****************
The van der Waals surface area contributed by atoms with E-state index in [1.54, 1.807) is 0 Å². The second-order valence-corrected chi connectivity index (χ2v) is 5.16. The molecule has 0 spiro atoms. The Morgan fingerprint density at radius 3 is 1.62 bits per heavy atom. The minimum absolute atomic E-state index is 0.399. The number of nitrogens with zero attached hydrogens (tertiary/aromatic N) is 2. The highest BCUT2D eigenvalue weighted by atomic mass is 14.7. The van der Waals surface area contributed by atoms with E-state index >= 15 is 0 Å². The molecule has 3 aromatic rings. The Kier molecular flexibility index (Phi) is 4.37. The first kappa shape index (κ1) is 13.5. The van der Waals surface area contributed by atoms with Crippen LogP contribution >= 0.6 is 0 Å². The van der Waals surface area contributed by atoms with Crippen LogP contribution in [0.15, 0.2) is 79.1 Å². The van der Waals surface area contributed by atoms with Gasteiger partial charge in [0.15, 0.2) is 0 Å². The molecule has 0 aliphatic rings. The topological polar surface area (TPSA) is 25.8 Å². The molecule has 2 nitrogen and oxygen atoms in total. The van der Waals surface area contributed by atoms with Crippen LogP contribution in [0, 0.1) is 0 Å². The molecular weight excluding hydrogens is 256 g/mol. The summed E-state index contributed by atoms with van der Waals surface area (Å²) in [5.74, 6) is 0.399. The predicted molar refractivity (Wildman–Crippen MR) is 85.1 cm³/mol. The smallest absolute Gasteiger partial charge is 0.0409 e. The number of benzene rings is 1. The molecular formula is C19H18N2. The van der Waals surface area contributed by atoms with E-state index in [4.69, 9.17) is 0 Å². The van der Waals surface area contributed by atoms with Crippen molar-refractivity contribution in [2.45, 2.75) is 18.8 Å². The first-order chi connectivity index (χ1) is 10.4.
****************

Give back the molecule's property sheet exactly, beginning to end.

The van der Waals surface area contributed by atoms with E-state index in [1.54, 1.807) is 0 Å². The second-order valence-corrected chi connectivity index (χ2v) is 5.16. The molecule has 0 spiro atoms. The Morgan fingerprint density at radius 3 is 1.62 bits per heavy atom. The minimum absolute atomic E-state index is 0.399. The number of nitrogens with zero attached hydrogens (tertiary/aromatic N) is 2. The highest BCUT2D eigenvalue weighted by atomic mass is 14.7. The van der Waals surface area contributed by atoms with E-state index >= 15 is 0 Å². The molecule has 3 aromatic rings. The Kier molecular flexibility index (Phi) is 4.37. The first kappa shape index (κ1) is 13.5. The van der Waals surface area contributed by atoms with Crippen LogP contribution >= 0.6 is 0 Å². The van der Waals surface area contributed by atoms with Crippen LogP contribution in [0.15, 0.2) is 79.1 Å². The van der Waals surface area contributed by atoms with Gasteiger partial charge in [0.15, 0.2) is 0 Å². The molecule has 0 aliphatic rings. The topological polar surface area (TPSA) is 25.8 Å². The molecule has 2 nitrogen and oxygen atoms in total. The van der Waals surface area contributed by atoms with Crippen LogP contribution in [0, 0.1) is 0 Å². The molecular weight excluding hydrogens is 256 g/mol. The summed E-state index contributed by atoms with van der Waals surface area (Å²) in [5.74, 6) is 0.399. The predicted molar refractivity (Wildman–Crippen MR) is 85.1 cm³/mol. The smallest absolute Gasteiger partial charge is 0.0409 e. The number of benzene rings is 1. The molecular formula is C19H18N2. The van der Waals surface area contributed by atoms with E-state index in [4.69, 9.17) is 0 Å². The van der Waals surface area contributed by atoms with Crippen molar-refractivity contribution in [2.45, 2.75) is 18.8 Å². The first-order chi connectivity index (χ1) is 10.4.